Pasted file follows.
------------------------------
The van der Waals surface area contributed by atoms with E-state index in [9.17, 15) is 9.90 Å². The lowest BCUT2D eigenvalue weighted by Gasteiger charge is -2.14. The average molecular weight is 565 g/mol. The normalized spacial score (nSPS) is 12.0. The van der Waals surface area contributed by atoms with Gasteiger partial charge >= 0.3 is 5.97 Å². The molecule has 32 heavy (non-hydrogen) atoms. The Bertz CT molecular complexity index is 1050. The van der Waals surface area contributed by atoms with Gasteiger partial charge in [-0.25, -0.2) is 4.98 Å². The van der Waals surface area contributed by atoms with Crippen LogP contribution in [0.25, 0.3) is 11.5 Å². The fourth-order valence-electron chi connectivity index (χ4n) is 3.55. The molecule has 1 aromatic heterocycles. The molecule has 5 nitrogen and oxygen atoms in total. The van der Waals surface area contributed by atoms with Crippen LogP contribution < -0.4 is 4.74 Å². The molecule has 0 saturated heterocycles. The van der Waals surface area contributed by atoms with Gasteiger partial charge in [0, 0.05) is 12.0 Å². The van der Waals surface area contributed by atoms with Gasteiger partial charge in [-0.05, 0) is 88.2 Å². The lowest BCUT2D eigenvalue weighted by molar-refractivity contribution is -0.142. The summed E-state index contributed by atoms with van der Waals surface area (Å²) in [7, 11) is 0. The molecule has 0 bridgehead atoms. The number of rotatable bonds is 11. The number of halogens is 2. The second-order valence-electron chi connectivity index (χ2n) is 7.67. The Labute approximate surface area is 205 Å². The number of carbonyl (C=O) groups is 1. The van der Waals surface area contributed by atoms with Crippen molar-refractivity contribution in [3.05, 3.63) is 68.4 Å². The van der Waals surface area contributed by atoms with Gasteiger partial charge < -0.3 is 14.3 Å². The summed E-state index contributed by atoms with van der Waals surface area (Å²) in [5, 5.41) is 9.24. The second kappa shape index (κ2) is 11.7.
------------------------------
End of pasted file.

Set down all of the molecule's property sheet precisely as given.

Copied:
The van der Waals surface area contributed by atoms with E-state index in [9.17, 15) is 9.90 Å². The lowest BCUT2D eigenvalue weighted by Gasteiger charge is -2.14. The average molecular weight is 565 g/mol. The normalized spacial score (nSPS) is 12.0. The van der Waals surface area contributed by atoms with Gasteiger partial charge >= 0.3 is 5.97 Å². The molecule has 32 heavy (non-hydrogen) atoms. The Bertz CT molecular complexity index is 1050. The van der Waals surface area contributed by atoms with Gasteiger partial charge in [-0.25, -0.2) is 4.98 Å². The van der Waals surface area contributed by atoms with Crippen LogP contribution in [0.25, 0.3) is 11.5 Å². The fourth-order valence-electron chi connectivity index (χ4n) is 3.55. The molecule has 1 aromatic heterocycles. The molecule has 5 nitrogen and oxygen atoms in total. The van der Waals surface area contributed by atoms with Crippen LogP contribution < -0.4 is 4.74 Å². The molecule has 0 saturated heterocycles. The van der Waals surface area contributed by atoms with Gasteiger partial charge in [0, 0.05) is 12.0 Å². The van der Waals surface area contributed by atoms with Gasteiger partial charge in [-0.05, 0) is 88.2 Å². The lowest BCUT2D eigenvalue weighted by molar-refractivity contribution is -0.142. The summed E-state index contributed by atoms with van der Waals surface area (Å²) in [7, 11) is 0. The molecule has 0 bridgehead atoms. The number of rotatable bonds is 11. The number of halogens is 2. The second-order valence-electron chi connectivity index (χ2n) is 7.67. The Labute approximate surface area is 205 Å². The number of carbonyl (C=O) groups is 1. The van der Waals surface area contributed by atoms with Crippen molar-refractivity contribution in [3.05, 3.63) is 68.4 Å². The van der Waals surface area contributed by atoms with Gasteiger partial charge < -0.3 is 14.3 Å². The summed E-state index contributed by atoms with van der Waals surface area (Å²) in [5, 5.41) is 9.24. The second kappa shape index (κ2) is 11.7.